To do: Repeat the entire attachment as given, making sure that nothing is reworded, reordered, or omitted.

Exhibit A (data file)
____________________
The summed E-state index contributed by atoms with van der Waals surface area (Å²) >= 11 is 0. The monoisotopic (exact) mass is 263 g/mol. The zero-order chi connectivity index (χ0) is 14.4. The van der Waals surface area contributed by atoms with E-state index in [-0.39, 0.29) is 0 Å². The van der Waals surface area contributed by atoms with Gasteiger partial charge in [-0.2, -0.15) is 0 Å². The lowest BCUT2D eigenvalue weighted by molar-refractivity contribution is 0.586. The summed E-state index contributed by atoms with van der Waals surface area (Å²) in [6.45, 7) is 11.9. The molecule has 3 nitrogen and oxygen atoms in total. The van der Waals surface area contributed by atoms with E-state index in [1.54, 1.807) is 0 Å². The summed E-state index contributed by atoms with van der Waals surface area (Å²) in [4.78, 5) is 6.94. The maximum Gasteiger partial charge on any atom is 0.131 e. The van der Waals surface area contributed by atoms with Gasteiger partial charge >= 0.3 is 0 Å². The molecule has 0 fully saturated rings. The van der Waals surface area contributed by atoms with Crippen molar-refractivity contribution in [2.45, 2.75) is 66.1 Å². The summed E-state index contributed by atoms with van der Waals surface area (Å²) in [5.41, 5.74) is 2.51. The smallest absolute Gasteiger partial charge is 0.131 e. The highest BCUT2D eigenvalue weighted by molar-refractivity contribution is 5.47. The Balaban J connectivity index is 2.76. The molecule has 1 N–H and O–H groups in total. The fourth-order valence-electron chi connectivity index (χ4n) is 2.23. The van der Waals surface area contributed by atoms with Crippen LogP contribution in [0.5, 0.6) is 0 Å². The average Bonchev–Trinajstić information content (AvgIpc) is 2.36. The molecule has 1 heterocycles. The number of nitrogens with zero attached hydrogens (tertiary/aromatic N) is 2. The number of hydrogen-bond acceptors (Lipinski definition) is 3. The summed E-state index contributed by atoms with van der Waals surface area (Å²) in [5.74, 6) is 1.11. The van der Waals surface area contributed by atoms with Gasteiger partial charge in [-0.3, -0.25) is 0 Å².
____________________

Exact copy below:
The summed E-state index contributed by atoms with van der Waals surface area (Å²) >= 11 is 0. The monoisotopic (exact) mass is 263 g/mol. The zero-order chi connectivity index (χ0) is 14.4. The van der Waals surface area contributed by atoms with E-state index in [-0.39, 0.29) is 0 Å². The van der Waals surface area contributed by atoms with Gasteiger partial charge in [-0.2, -0.15) is 0 Å². The lowest BCUT2D eigenvalue weighted by molar-refractivity contribution is 0.586. The summed E-state index contributed by atoms with van der Waals surface area (Å²) in [6.45, 7) is 11.9. The molecule has 3 nitrogen and oxygen atoms in total. The van der Waals surface area contributed by atoms with E-state index in [1.54, 1.807) is 0 Å². The summed E-state index contributed by atoms with van der Waals surface area (Å²) in [4.78, 5) is 6.94. The maximum Gasteiger partial charge on any atom is 0.131 e. The van der Waals surface area contributed by atoms with Gasteiger partial charge >= 0.3 is 0 Å². The molecule has 0 fully saturated rings. The van der Waals surface area contributed by atoms with Crippen molar-refractivity contribution in [2.45, 2.75) is 66.1 Å². The summed E-state index contributed by atoms with van der Waals surface area (Å²) in [5.41, 5.74) is 2.51. The smallest absolute Gasteiger partial charge is 0.131 e. The highest BCUT2D eigenvalue weighted by molar-refractivity contribution is 5.47. The Balaban J connectivity index is 2.76. The molecule has 1 N–H and O–H groups in total. The fourth-order valence-electron chi connectivity index (χ4n) is 2.23. The van der Waals surface area contributed by atoms with Crippen LogP contribution in [0.5, 0.6) is 0 Å². The average Bonchev–Trinajstić information content (AvgIpc) is 2.36. The molecule has 1 heterocycles. The number of nitrogens with zero attached hydrogens (tertiary/aromatic N) is 2. The number of hydrogen-bond acceptors (Lipinski definition) is 3. The summed E-state index contributed by atoms with van der Waals surface area (Å²) in [5.74, 6) is 1.11. The van der Waals surface area contributed by atoms with Gasteiger partial charge in [-0.3, -0.25) is 0 Å².